Doctor Nadia Chanzu-Ikumi, a UCT researcher and AXA Research Fellow, recently participated in a video series created by the AXA Research Fund on the ways in which external factors can impact the health of unborn babies.
“The idea behind the videos is to create awareness about how the health of babies in utero can be affected by the external environment and the health of the mother,” explains Chanzu-Ikumi, a postdoctoral research fellow in UCT’s Department of Pathology.
The AXA Research Fund is the scientific philanthropy arm of global insurance brand AXA.
So far the videos in the series have looked at how environmental exposures can alter the developing immune systems of unborn babies as well as the risk of preterm births or low birth weight in the case of HIV-positive mothers.
Babies in utero are protected from many – but not all – external influences.
“In fact, the placenta is the only link between the developing child and its mother,” says Chanzu-Ikumi. “But because a baby will inherit some components from its father – components that are foreign to the mother – the baby and the mother are at risk of rejecting one another.”
A delicate immune balance
In a healthy pregnancy a delicate immune balance is created in which the baby is afforded maximum protection while ensuring that the mother’s body does not reject the foetus. It is this balance that HIV and antiretroviral therapy (ART) exposure may jeopardise.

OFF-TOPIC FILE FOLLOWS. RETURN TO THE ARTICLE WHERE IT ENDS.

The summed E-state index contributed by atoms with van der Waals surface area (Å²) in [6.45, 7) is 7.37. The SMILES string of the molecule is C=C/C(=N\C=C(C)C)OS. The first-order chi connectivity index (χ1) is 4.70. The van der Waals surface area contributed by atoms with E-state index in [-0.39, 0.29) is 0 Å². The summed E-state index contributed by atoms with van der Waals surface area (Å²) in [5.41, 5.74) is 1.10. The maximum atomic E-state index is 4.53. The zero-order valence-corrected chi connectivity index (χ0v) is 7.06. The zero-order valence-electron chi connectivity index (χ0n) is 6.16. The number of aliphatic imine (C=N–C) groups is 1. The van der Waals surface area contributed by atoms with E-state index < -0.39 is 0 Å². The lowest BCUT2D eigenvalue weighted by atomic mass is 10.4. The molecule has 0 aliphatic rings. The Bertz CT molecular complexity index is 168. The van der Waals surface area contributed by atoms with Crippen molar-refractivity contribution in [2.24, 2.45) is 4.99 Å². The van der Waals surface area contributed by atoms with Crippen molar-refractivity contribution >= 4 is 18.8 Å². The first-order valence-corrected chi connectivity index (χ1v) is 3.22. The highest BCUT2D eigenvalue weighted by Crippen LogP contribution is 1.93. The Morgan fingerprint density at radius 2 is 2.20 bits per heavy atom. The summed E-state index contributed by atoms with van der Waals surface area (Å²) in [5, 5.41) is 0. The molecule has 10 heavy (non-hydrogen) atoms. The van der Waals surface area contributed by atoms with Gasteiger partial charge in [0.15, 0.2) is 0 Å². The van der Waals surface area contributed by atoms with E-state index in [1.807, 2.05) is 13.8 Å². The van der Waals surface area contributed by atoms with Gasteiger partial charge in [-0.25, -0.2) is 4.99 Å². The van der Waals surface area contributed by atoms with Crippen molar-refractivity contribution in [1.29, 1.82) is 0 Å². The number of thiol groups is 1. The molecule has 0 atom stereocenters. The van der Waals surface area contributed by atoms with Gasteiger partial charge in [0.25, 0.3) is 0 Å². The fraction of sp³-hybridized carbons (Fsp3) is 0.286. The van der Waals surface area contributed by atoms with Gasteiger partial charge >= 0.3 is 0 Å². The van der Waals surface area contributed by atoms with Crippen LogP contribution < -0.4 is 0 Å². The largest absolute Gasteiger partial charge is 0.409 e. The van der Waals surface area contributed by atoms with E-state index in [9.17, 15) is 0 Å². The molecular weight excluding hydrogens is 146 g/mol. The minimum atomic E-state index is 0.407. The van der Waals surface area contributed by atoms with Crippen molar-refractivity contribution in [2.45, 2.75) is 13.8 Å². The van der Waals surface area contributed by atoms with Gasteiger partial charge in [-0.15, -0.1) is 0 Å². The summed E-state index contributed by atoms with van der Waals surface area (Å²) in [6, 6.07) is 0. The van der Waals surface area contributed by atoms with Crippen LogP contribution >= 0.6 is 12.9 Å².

“Early in my career, when I was working on a study involving HIV prevalence in Kenyan women, I came across the phenomenon of HIV-positive mothers having a higher risk of premature births. Often, even if these women carry their babies to term, the babies are born underweight and with compromised immune systems,” says Chanzu-Ikumi.
It was this work that brought her to South Africa and UCT.
In 2015 her research was recognised when the AXA Research Fund awarded her a postdoctoral fellowship at UCT. She was the first African to become an AXA fellow. Today, she is working with a large team of researchers to better understand the risks associated with HIV-positive mothers.
“In studying the placentas of HIV-positive women, we look at the different kinds of cells that are present and the way they function, both in how they help the placenta to develop and how they support the pregnancy,” she says.
“In some cases the placentas of HIV-positive women are smaller and less developed than in their HIV-negative peers.”
In a country such as South Africa, in which approximately 250 000 babies are born to HIV-positive mothers each year, Chanzu-Ikumi’s work has the potential to have a huge impact on public health outcomes.
“I hope that in the future we can identify the factors at play and in this way better protect the health of babies before they are even born.”
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